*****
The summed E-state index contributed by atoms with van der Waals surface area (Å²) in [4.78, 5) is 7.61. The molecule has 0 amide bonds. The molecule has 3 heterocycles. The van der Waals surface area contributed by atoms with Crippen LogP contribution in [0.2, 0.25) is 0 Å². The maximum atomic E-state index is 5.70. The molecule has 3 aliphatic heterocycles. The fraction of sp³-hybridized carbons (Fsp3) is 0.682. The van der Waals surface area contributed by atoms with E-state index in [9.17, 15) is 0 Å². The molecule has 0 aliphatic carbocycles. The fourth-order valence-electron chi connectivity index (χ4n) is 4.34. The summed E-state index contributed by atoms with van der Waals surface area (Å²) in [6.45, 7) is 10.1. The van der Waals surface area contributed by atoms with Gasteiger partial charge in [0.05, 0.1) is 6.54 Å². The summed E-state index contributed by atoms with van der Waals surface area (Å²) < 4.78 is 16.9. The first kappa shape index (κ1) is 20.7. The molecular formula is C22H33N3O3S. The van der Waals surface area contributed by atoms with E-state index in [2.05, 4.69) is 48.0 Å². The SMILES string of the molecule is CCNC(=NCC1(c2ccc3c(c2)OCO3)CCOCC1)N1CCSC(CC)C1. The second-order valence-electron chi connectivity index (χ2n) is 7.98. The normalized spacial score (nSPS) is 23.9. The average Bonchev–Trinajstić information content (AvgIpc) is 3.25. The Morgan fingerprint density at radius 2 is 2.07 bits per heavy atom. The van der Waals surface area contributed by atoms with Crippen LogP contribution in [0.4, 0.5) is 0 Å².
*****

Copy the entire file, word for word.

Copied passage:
The summed E-state index contributed by atoms with van der Waals surface area (Å²) in [4.78, 5) is 7.61. The molecule has 0 amide bonds. The molecule has 3 heterocycles. The van der Waals surface area contributed by atoms with Crippen LogP contribution in [0.2, 0.25) is 0 Å². The maximum atomic E-state index is 5.70. The molecule has 3 aliphatic heterocycles. The fraction of sp³-hybridized carbons (Fsp3) is 0.682. The van der Waals surface area contributed by atoms with E-state index in [9.17, 15) is 0 Å². The molecule has 0 aliphatic carbocycles. The fourth-order valence-electron chi connectivity index (χ4n) is 4.34. The summed E-state index contributed by atoms with van der Waals surface area (Å²) in [6.45, 7) is 10.1. The van der Waals surface area contributed by atoms with Gasteiger partial charge in [0.05, 0.1) is 6.54 Å². The summed E-state index contributed by atoms with van der Waals surface area (Å²) < 4.78 is 16.9. The first kappa shape index (κ1) is 20.7. The molecular formula is C22H33N3O3S. The van der Waals surface area contributed by atoms with E-state index in [2.05, 4.69) is 48.0 Å². The SMILES string of the molecule is CCNC(=NCC1(c2ccc3c(c2)OCO3)CCOCC1)N1CCSC(CC)C1. The second-order valence-electron chi connectivity index (χ2n) is 7.98. The normalized spacial score (nSPS) is 23.9. The average Bonchev–Trinajstić information content (AvgIpc) is 3.25. The Morgan fingerprint density at radius 2 is 2.07 bits per heavy atom. The van der Waals surface area contributed by atoms with Crippen LogP contribution in [0.4, 0.5) is 0 Å².